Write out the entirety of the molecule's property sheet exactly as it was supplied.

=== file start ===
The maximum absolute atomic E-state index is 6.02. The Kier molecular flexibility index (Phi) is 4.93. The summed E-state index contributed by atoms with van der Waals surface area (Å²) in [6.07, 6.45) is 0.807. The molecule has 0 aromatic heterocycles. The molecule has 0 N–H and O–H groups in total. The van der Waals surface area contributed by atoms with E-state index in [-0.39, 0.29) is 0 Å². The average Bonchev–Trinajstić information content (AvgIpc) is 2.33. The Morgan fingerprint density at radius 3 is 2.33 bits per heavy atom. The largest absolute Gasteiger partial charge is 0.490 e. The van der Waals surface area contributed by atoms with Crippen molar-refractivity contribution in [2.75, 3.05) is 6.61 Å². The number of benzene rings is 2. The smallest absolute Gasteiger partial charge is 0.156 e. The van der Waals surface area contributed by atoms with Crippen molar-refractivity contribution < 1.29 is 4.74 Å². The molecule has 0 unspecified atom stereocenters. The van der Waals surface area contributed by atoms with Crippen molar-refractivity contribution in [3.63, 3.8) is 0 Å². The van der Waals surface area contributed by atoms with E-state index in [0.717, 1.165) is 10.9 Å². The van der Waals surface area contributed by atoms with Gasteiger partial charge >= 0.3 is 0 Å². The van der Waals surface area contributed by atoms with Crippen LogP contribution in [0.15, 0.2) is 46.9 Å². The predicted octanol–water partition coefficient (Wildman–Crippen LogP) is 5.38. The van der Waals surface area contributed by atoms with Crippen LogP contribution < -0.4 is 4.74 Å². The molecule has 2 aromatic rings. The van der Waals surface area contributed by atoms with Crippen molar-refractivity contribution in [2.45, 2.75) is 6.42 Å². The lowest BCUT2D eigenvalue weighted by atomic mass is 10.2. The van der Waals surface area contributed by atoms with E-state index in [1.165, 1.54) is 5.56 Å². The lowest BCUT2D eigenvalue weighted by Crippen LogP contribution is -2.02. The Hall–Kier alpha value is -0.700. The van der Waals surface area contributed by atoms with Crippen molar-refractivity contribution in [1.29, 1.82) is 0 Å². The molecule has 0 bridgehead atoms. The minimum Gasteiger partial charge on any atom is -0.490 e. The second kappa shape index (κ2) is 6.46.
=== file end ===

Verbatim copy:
The maximum absolute atomic E-state index is 6.02. The Kier molecular flexibility index (Phi) is 4.93. The summed E-state index contributed by atoms with van der Waals surface area (Å²) in [6.07, 6.45) is 0.807. The molecule has 0 aromatic heterocycles. The molecule has 0 N–H and O–H groups in total. The van der Waals surface area contributed by atoms with E-state index in [-0.39, 0.29) is 0 Å². The average Bonchev–Trinajstić information content (AvgIpc) is 2.33. The Morgan fingerprint density at radius 3 is 2.33 bits per heavy atom. The largest absolute Gasteiger partial charge is 0.490 e. The van der Waals surface area contributed by atoms with Crippen molar-refractivity contribution in [2.75, 3.05) is 6.61 Å². The number of benzene rings is 2. The smallest absolute Gasteiger partial charge is 0.156 e. The van der Waals surface area contributed by atoms with Crippen molar-refractivity contribution < 1.29 is 4.74 Å². The molecule has 0 unspecified atom stereocenters. The van der Waals surface area contributed by atoms with Crippen molar-refractivity contribution in [3.63, 3.8) is 0 Å². The van der Waals surface area contributed by atoms with E-state index in [0.717, 1.165) is 10.9 Å². The van der Waals surface area contributed by atoms with Gasteiger partial charge >= 0.3 is 0 Å². The van der Waals surface area contributed by atoms with Crippen LogP contribution in [0.15, 0.2) is 46.9 Å². The predicted octanol–water partition coefficient (Wildman–Crippen LogP) is 5.38. The van der Waals surface area contributed by atoms with Crippen LogP contribution < -0.4 is 4.74 Å². The molecule has 2 aromatic rings. The van der Waals surface area contributed by atoms with Crippen molar-refractivity contribution in [2.45, 2.75) is 6.42 Å². The lowest BCUT2D eigenvalue weighted by atomic mass is 10.2. The van der Waals surface area contributed by atoms with E-state index in [1.165, 1.54) is 5.56 Å². The lowest BCUT2D eigenvalue weighted by Crippen LogP contribution is -2.02. The Hall–Kier alpha value is -0.700. The van der Waals surface area contributed by atoms with Crippen molar-refractivity contribution in [1.29, 1.82) is 0 Å². The molecule has 0 bridgehead atoms. The minimum Gasteiger partial charge on any atom is -0.490 e. The second kappa shape index (κ2) is 6.46.